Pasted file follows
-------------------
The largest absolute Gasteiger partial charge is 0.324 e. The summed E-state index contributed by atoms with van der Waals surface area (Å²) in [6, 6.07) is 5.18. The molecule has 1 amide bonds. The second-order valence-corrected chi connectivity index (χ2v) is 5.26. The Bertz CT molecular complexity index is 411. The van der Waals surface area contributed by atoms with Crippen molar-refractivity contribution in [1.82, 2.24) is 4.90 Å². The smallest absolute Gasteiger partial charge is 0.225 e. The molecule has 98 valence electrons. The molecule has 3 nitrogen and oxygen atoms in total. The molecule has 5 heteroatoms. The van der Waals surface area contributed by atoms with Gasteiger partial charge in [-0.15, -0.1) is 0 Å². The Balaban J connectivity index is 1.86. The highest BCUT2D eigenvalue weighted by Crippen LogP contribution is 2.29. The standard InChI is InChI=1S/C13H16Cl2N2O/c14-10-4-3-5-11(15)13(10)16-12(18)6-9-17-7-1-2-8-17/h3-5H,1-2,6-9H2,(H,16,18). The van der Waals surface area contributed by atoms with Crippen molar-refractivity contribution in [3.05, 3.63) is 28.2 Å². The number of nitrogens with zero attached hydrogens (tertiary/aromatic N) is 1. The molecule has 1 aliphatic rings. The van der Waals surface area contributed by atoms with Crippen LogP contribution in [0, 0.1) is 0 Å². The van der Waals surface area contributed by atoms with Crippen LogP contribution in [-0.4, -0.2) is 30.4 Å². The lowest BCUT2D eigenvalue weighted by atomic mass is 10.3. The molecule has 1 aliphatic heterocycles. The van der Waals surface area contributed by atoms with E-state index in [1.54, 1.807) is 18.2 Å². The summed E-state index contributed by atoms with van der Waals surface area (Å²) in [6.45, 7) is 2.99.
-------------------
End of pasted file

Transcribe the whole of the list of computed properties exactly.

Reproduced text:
The largest absolute Gasteiger partial charge is 0.324 e. The summed E-state index contributed by atoms with van der Waals surface area (Å²) in [6, 6.07) is 5.18. The molecule has 1 amide bonds. The second-order valence-corrected chi connectivity index (χ2v) is 5.26. The Bertz CT molecular complexity index is 411. The van der Waals surface area contributed by atoms with Crippen molar-refractivity contribution in [1.82, 2.24) is 4.90 Å². The smallest absolute Gasteiger partial charge is 0.225 e. The molecule has 98 valence electrons. The molecule has 3 nitrogen and oxygen atoms in total. The molecule has 5 heteroatoms. The van der Waals surface area contributed by atoms with Gasteiger partial charge in [-0.15, -0.1) is 0 Å². The Balaban J connectivity index is 1.86. The highest BCUT2D eigenvalue weighted by Crippen LogP contribution is 2.29. The standard InChI is InChI=1S/C13H16Cl2N2O/c14-10-4-3-5-11(15)13(10)16-12(18)6-9-17-7-1-2-8-17/h3-5H,1-2,6-9H2,(H,16,18). The van der Waals surface area contributed by atoms with Crippen molar-refractivity contribution in [3.05, 3.63) is 28.2 Å². The number of nitrogens with zero attached hydrogens (tertiary/aromatic N) is 1. The molecule has 1 aliphatic rings. The van der Waals surface area contributed by atoms with Crippen LogP contribution in [0, 0.1) is 0 Å². The van der Waals surface area contributed by atoms with Crippen LogP contribution in [-0.4, -0.2) is 30.4 Å². The lowest BCUT2D eigenvalue weighted by atomic mass is 10.3. The molecule has 1 aliphatic heterocycles. The van der Waals surface area contributed by atoms with E-state index in [1.54, 1.807) is 18.2 Å². The summed E-state index contributed by atoms with van der Waals surface area (Å²) in [6.45, 7) is 2.99.